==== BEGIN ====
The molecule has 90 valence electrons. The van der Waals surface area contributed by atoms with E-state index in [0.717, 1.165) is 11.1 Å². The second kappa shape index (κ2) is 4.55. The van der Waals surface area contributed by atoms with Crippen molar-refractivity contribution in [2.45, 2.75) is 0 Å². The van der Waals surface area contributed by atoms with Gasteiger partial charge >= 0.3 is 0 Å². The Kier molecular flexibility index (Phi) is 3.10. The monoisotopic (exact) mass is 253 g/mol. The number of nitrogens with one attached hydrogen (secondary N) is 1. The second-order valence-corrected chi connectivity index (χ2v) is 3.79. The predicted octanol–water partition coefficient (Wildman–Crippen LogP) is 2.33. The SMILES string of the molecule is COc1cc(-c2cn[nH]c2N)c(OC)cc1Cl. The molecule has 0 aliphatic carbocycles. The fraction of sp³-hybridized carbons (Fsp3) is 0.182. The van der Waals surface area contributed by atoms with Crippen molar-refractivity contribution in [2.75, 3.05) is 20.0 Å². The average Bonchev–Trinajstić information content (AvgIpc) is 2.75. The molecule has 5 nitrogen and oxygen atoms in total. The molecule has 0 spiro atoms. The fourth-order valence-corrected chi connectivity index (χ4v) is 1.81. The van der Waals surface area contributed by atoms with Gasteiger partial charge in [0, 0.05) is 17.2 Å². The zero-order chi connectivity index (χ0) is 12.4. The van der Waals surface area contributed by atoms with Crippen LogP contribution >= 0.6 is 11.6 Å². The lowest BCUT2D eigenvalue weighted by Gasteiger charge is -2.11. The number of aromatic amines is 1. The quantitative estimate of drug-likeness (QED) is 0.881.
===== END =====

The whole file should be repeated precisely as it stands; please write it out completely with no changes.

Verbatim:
The molecule has 90 valence electrons. The van der Waals surface area contributed by atoms with E-state index in [0.717, 1.165) is 11.1 Å². The second kappa shape index (κ2) is 4.55. The van der Waals surface area contributed by atoms with Crippen molar-refractivity contribution in [2.45, 2.75) is 0 Å². The van der Waals surface area contributed by atoms with Gasteiger partial charge >= 0.3 is 0 Å². The Kier molecular flexibility index (Phi) is 3.10. The monoisotopic (exact) mass is 253 g/mol. The number of nitrogens with one attached hydrogen (secondary N) is 1. The second-order valence-corrected chi connectivity index (χ2v) is 3.79. The predicted octanol–water partition coefficient (Wildman–Crippen LogP) is 2.33. The SMILES string of the molecule is COc1cc(-c2cn[nH]c2N)c(OC)cc1Cl. The molecule has 0 aliphatic carbocycles. The fraction of sp³-hybridized carbons (Fsp3) is 0.182. The van der Waals surface area contributed by atoms with Crippen molar-refractivity contribution in [2.75, 3.05) is 20.0 Å². The average Bonchev–Trinajstić information content (AvgIpc) is 2.75. The molecule has 5 nitrogen and oxygen atoms in total. The molecule has 0 spiro atoms. The fourth-order valence-corrected chi connectivity index (χ4v) is 1.81. The van der Waals surface area contributed by atoms with Gasteiger partial charge in [0, 0.05) is 17.2 Å². The zero-order chi connectivity index (χ0) is 12.4. The van der Waals surface area contributed by atoms with Crippen LogP contribution >= 0.6 is 11.6 Å². The lowest BCUT2D eigenvalue weighted by Gasteiger charge is -2.11. The number of aromatic amines is 1. The quantitative estimate of drug-likeness (QED) is 0.881.